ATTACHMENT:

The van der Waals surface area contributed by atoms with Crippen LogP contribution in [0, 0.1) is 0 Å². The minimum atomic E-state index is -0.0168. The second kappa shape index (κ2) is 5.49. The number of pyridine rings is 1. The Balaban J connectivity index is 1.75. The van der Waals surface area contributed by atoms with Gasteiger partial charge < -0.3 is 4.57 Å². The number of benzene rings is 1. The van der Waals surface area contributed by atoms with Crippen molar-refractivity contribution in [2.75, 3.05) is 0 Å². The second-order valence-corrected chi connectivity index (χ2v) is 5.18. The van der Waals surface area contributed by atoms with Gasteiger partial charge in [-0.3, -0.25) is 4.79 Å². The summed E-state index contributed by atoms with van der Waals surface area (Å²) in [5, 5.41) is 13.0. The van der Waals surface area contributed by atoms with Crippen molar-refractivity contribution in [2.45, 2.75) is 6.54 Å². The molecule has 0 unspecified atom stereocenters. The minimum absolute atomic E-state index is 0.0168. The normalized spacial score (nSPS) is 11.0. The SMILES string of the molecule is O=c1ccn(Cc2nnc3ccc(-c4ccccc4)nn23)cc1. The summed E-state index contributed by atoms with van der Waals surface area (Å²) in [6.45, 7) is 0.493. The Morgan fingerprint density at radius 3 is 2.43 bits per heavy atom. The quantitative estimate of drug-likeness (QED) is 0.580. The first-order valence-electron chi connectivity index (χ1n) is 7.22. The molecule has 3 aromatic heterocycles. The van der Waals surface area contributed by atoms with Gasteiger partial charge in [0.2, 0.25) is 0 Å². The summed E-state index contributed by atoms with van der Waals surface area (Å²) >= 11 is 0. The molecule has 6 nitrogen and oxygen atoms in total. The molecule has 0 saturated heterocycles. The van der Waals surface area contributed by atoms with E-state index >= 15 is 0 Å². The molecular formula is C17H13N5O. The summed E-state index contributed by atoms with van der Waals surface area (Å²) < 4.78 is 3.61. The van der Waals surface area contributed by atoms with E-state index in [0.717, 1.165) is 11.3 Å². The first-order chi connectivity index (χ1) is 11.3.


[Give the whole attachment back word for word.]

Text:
The van der Waals surface area contributed by atoms with Crippen LogP contribution in [0, 0.1) is 0 Å². The minimum atomic E-state index is -0.0168. The second kappa shape index (κ2) is 5.49. The number of pyridine rings is 1. The Balaban J connectivity index is 1.75. The van der Waals surface area contributed by atoms with Gasteiger partial charge < -0.3 is 4.57 Å². The number of benzene rings is 1. The van der Waals surface area contributed by atoms with Crippen molar-refractivity contribution in [2.75, 3.05) is 0 Å². The second-order valence-corrected chi connectivity index (χ2v) is 5.18. The van der Waals surface area contributed by atoms with Gasteiger partial charge in [-0.3, -0.25) is 4.79 Å². The summed E-state index contributed by atoms with van der Waals surface area (Å²) in [5, 5.41) is 13.0. The van der Waals surface area contributed by atoms with Crippen molar-refractivity contribution in [2.45, 2.75) is 6.54 Å². The molecule has 0 unspecified atom stereocenters. The minimum absolute atomic E-state index is 0.0168. The normalized spacial score (nSPS) is 11.0. The SMILES string of the molecule is O=c1ccn(Cc2nnc3ccc(-c4ccccc4)nn23)cc1. The summed E-state index contributed by atoms with van der Waals surface area (Å²) in [6.45, 7) is 0.493. The Morgan fingerprint density at radius 3 is 2.43 bits per heavy atom. The quantitative estimate of drug-likeness (QED) is 0.580. The first-order valence-electron chi connectivity index (χ1n) is 7.22. The molecule has 3 aromatic heterocycles. The van der Waals surface area contributed by atoms with Gasteiger partial charge in [0.2, 0.25) is 0 Å². The summed E-state index contributed by atoms with van der Waals surface area (Å²) >= 11 is 0. The molecule has 6 nitrogen and oxygen atoms in total. The molecule has 0 saturated heterocycles. The van der Waals surface area contributed by atoms with E-state index >= 15 is 0 Å². The molecular formula is C17H13N5O. The summed E-state index contributed by atoms with van der Waals surface area (Å²) < 4.78 is 3.61. The van der Waals surface area contributed by atoms with E-state index in [0.717, 1.165) is 11.3 Å². The first-order chi connectivity index (χ1) is 11.3.